The shield building of FirstEnergy's Davis-Besse facility.
Firstenergy Corp. seeks to extend the operating license of its Davis-Besse nuclear power plant in Oak Harbor for another 20 years. Opponents contend that the cracks found in the reactor’s concrete shield building last fall are signs of substantial deterioration.
The U.S. Nuclear Regulatory Commission’s licensing panel is hearing arguments on the issue today and tomorrow in Toledo. Its members need to keep an open mind, especially after Hurricane Sandy forced unplanned shutdowns last week of three East Coast reactors and forced the commission to monitor many other nuclear plants.
NRC engineers have determined that Davis-Besse is not falling apart. The question is whether it will be robust enough to last until 2037, two decades after its original license — issued in 1977 — is scheduled to expire in 2017.
FirstEnergy attributes the cracks in Davis-Besse’s outer containment building to unusual thawing and freezing during the blizzard of 1978. The NRC accepts that explanation. Yet that building never had weather sealant applied to it until last August, to protect it from inclement weather along Lake Erie.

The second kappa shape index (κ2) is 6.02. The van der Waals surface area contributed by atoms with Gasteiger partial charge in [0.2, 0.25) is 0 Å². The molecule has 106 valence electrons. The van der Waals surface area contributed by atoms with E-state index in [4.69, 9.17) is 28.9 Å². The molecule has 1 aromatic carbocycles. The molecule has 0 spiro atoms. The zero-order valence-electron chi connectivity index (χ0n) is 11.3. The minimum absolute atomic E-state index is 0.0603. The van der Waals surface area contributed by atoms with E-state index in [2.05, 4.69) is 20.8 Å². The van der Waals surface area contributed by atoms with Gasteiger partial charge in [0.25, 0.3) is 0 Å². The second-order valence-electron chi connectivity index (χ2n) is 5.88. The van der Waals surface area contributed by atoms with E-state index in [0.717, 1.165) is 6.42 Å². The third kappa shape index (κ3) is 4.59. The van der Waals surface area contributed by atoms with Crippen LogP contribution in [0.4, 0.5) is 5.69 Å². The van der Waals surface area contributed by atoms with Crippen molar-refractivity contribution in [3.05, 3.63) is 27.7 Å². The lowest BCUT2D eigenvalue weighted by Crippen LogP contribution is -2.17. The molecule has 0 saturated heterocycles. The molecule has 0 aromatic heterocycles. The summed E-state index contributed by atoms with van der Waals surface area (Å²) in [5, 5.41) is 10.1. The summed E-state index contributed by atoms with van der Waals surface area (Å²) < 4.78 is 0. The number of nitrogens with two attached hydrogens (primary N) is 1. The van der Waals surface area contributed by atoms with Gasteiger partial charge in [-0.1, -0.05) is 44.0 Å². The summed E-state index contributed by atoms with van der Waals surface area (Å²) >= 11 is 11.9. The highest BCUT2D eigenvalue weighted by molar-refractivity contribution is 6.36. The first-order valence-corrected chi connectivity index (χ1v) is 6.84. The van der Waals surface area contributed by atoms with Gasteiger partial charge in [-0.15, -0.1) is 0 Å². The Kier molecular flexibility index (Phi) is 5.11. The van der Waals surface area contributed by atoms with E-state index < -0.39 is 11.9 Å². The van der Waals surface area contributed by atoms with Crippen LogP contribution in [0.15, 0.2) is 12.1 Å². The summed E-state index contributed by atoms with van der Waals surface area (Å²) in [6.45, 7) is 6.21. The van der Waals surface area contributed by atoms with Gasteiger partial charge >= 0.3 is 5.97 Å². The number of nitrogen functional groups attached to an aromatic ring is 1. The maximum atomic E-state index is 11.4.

Opponents of a license extension for Davis-Besse want the NRC to recalculate an important engineering analysis to take account of the cracks. The NRC uses the report to estimate how well a nuclear plant would hold up under hurricanes, tornadoes, and earthquakes.
The NRC’s safety board recently agreed with FirstEnergy that the opponents made a procedural error when they requested the new analysis. A utility spokesman told The Blade that it’s “all about process,” and that if the board believes information about the cracks should be included, it will be.
But process should not be controlling. A unit of the Crystal River nuclear plant in west central Florida has shown similar cracks. It has not gone back into service since its first crack was found in 2009.
Davis-Besse may be fine now. But if its cracks have the potential to affect its capabilities years from now, they should be factored into engineering calculations, not dismissed because of procedure. The NRC must affirm that the plant is as safe as FirstEnergy says it is.